Ever wonder what a chef feeds his family on his night off? In the run-up to his appearance at the Noosa Food and Wine Festival, we caught up with cookbook author and owner of Melbourne’s Pope Joan, Matt Wilkinson, to find out his food philosophy, his go-to weeknight dinners and his average day on a plate.
You’re a former ambassador for the Victorian Farmers’ Markets Association – why is it so important to you to know where your food comes from?
I think the bible says “know thy neighbour”, and in today’s times I reckon it should be “know thy farmer” – or at least a few. They’re bloody legends! My general rule is if it’s fresh produce and it’s had to come a long way, it’s not going to be as good as it is when it comes from closer and in season to the area we live… and it’s even better if you know the farmer.
Your books tend to focus on fresh, nutritious and seasonal foods – what’s your overall food philosophy?
Seasonal is where it’s at. When it comes to fresh food I take the region I’m in as ‘my country’. I eat the foods that grow there, whilst they are growing in that season, and then I don’t eat them when they don’t grow.
At the Noosa Food & Wine Festival, you’re creating a four-course meal using only ingredients sourced within a 100km radius. What do you most love about using local produce?
Taste, taste, taste – to me, local is tasty. I don’t have to do much to the produce. If I marry the flavours and textures well on the plate and respect how to cook it, it’ll surely taste good. Also, I’m proud to live in Australia and call it home, I have an Australian wife and kids, and by buying local I’m supporting the region and Australia in a small way – even if I was born a Pom.
You’re a father to two young boys. What are your stand-by family dinners that you can fall back on in a rush?
I don’t think there’s anything wrong with breakfast for dinner if you’re in a rush – we call it cowboy dinner. I use free-range animals so that’s important. My other go-to’s would have to be a simple pasta or free-range chicken thighs, quickly marinated in yoghurt with spices, then grilled with some veggies. Or a jacket potato is a good option too. I microwave the spud for 10 minutes first, then put it in a hot oven on a tray for 8 minutes and it’ll be cooked, fluffy and ready, and you can use up any leftovers from the fridge as toppings… it’s a great way to clear the fridge.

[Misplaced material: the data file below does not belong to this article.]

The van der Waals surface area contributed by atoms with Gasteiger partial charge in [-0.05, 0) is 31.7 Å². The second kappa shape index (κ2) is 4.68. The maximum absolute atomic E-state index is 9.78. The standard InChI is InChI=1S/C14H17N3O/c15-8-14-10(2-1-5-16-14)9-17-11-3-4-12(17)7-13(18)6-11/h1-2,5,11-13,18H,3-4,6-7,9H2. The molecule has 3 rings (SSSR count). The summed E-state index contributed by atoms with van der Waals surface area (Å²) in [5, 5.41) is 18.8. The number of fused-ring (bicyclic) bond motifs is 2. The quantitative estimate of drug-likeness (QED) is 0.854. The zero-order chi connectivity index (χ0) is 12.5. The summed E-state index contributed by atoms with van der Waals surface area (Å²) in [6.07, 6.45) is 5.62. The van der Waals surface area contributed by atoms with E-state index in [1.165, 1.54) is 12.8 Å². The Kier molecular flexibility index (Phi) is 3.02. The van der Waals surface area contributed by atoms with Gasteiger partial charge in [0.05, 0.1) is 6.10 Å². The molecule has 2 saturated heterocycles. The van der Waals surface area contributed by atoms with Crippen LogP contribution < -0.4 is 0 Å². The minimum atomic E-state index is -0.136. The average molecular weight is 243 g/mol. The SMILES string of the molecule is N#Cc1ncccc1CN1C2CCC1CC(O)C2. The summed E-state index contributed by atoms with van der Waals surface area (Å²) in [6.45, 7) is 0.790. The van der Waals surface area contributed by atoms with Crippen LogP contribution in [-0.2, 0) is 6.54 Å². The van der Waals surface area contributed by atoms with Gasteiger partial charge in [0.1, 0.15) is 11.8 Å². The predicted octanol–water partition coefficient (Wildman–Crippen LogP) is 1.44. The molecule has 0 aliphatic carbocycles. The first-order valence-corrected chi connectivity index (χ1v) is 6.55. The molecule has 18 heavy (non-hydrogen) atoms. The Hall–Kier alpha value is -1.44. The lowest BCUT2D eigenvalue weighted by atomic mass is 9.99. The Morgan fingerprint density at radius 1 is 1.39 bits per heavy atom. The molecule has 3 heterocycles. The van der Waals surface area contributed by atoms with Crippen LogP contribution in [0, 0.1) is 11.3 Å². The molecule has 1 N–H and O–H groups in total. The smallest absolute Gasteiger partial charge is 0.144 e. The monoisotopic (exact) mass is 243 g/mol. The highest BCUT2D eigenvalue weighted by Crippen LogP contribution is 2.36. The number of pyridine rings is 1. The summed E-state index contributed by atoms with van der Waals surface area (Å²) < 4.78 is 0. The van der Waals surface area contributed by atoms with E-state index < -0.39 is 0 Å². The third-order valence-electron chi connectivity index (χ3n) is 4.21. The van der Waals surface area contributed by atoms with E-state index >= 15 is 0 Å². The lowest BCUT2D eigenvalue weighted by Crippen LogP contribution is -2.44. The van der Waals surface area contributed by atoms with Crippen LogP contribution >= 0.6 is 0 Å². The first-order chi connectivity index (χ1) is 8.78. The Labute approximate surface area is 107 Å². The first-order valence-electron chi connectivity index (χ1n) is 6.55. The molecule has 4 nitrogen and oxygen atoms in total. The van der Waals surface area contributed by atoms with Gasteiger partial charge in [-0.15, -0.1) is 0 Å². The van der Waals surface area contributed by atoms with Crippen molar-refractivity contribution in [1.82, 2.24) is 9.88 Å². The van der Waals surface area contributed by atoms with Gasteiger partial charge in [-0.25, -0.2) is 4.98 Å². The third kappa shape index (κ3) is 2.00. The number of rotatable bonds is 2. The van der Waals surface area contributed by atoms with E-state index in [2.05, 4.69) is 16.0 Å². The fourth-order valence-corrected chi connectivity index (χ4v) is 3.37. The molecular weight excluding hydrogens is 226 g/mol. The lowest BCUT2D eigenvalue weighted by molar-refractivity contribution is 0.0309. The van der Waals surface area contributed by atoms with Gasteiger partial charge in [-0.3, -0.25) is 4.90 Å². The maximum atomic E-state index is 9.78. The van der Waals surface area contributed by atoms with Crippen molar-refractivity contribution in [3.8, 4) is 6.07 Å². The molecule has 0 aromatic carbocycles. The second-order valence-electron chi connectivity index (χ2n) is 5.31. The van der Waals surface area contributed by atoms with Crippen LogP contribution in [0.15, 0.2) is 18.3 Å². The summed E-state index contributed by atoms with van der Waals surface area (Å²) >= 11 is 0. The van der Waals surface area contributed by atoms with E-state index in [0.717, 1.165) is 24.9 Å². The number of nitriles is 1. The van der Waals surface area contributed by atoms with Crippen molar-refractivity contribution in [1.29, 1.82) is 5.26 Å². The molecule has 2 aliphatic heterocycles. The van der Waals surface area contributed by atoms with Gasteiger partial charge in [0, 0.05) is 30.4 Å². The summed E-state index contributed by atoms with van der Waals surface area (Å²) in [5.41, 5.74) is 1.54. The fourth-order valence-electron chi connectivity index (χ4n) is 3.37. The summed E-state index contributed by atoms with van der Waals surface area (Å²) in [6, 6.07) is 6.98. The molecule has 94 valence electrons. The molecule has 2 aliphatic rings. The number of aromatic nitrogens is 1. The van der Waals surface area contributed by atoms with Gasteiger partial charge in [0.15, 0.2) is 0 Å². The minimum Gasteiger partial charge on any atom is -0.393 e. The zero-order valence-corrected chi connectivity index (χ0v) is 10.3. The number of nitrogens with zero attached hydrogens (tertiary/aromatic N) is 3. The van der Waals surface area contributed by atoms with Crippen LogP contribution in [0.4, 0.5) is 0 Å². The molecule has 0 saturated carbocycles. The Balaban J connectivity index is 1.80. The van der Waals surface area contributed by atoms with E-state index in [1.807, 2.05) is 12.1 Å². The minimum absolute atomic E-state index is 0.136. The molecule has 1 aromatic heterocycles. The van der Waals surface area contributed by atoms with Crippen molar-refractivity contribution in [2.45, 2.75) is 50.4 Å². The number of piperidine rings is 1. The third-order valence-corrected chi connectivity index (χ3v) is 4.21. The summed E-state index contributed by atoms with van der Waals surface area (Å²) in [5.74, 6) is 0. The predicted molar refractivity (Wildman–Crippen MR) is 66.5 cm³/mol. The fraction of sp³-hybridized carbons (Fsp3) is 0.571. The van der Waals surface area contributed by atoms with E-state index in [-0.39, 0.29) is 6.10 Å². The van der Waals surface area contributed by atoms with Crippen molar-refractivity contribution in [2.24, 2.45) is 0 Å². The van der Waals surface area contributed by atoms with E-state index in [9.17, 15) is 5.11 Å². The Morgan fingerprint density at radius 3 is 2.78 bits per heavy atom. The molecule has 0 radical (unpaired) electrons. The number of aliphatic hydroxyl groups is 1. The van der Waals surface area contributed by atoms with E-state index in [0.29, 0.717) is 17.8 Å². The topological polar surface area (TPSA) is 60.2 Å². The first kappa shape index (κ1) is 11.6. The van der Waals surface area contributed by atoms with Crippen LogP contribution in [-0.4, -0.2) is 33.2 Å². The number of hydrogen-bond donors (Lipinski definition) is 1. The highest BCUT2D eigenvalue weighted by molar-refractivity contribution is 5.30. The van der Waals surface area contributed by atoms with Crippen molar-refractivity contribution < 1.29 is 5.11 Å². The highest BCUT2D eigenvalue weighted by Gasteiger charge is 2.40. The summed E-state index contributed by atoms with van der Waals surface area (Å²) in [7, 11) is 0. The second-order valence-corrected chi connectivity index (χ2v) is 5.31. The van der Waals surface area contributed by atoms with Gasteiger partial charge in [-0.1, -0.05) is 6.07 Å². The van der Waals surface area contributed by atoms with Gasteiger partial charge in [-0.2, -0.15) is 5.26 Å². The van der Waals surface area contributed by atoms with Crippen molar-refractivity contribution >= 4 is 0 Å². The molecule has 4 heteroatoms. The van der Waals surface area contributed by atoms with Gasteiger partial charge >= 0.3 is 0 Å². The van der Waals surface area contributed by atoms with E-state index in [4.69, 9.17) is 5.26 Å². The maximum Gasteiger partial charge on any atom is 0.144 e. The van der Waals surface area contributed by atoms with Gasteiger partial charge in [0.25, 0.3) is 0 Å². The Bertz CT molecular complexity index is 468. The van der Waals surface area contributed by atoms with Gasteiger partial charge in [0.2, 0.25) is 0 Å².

Finally, what does breakfast, lunch and dinner look like for you on an average day?
Breakfast looks like two fried, boiled or scrambled eggs on toast with kimchi. Lunch could be anything – a quick salad or a pie from the pie shop (my business next door to Pope Joan) or one of Pope Joan’s bloody tasty sandwiches. For dinner my wife Sharlee cooks mostly, and I love her rice with fried pork & eggplant dish – I add chilli. The recipe’s in our new book, Mr & Mrs Wilkinson’s How it is at Home, and I love having it every week.
I think the bible says “know thy neighbour”, and in today’s times I reckon it should be “know thy farmer” – or at least a few. They’re bloody legends!
PHOTO: LIZZIE HALLORAN